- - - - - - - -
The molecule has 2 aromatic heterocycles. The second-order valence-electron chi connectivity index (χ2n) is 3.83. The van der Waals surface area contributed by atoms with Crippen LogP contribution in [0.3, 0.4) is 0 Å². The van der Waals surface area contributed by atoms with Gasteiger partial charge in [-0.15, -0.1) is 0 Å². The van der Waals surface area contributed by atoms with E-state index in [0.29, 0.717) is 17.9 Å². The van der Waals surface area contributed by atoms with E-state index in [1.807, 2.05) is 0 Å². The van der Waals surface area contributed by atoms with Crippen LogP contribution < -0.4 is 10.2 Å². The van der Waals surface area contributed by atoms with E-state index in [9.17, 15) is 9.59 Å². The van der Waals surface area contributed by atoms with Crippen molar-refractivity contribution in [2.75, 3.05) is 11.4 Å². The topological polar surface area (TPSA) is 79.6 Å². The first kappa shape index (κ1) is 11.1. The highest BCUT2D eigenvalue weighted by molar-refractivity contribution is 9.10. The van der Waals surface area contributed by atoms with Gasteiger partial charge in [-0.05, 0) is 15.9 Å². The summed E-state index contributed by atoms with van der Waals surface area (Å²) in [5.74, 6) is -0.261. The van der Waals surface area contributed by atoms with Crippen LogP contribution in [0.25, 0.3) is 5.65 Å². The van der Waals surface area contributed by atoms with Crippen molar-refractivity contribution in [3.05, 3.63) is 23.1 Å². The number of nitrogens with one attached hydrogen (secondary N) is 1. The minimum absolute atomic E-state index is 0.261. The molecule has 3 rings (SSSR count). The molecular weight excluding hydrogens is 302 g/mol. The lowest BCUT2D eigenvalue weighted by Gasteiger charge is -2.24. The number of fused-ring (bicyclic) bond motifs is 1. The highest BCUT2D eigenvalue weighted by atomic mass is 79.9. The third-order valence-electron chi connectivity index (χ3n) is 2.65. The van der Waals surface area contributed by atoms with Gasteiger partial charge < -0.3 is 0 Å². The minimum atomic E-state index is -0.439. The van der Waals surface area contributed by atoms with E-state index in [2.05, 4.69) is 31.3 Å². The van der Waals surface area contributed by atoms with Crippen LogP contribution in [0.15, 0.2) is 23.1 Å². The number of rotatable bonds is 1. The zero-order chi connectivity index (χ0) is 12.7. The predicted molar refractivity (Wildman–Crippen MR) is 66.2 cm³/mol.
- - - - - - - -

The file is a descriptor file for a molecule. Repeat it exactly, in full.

The molecule has 2 aromatic heterocycles. The second-order valence-electron chi connectivity index (χ2n) is 3.83. The van der Waals surface area contributed by atoms with Crippen LogP contribution in [0.3, 0.4) is 0 Å². The van der Waals surface area contributed by atoms with Gasteiger partial charge in [-0.15, -0.1) is 0 Å². The van der Waals surface area contributed by atoms with E-state index in [0.29, 0.717) is 17.9 Å². The van der Waals surface area contributed by atoms with E-state index in [1.807, 2.05) is 0 Å². The van der Waals surface area contributed by atoms with Crippen LogP contribution < -0.4 is 10.2 Å². The van der Waals surface area contributed by atoms with E-state index in [9.17, 15) is 9.59 Å². The van der Waals surface area contributed by atoms with Crippen molar-refractivity contribution in [2.75, 3.05) is 11.4 Å². The topological polar surface area (TPSA) is 79.6 Å². The first kappa shape index (κ1) is 11.1. The highest BCUT2D eigenvalue weighted by molar-refractivity contribution is 9.10. The van der Waals surface area contributed by atoms with Gasteiger partial charge in [-0.05, 0) is 15.9 Å². The summed E-state index contributed by atoms with van der Waals surface area (Å²) in [5.74, 6) is -0.261. The van der Waals surface area contributed by atoms with Crippen LogP contribution in [0.25, 0.3) is 5.65 Å². The van der Waals surface area contributed by atoms with Crippen molar-refractivity contribution in [3.05, 3.63) is 23.1 Å². The number of nitrogens with one attached hydrogen (secondary N) is 1. The minimum absolute atomic E-state index is 0.261. The molecule has 3 rings (SSSR count). The molecular weight excluding hydrogens is 302 g/mol. The lowest BCUT2D eigenvalue weighted by Gasteiger charge is -2.24. The number of fused-ring (bicyclic) bond motifs is 1. The highest BCUT2D eigenvalue weighted by atomic mass is 79.9. The third-order valence-electron chi connectivity index (χ3n) is 2.65. The van der Waals surface area contributed by atoms with Gasteiger partial charge < -0.3 is 0 Å². The minimum atomic E-state index is -0.439. The van der Waals surface area contributed by atoms with E-state index in [2.05, 4.69) is 31.3 Å². The van der Waals surface area contributed by atoms with Crippen LogP contribution in [0.15, 0.2) is 23.1 Å². The number of rotatable bonds is 1. The zero-order chi connectivity index (χ0) is 12.7. The predicted molar refractivity (Wildman–Crippen MR) is 66.2 cm³/mol.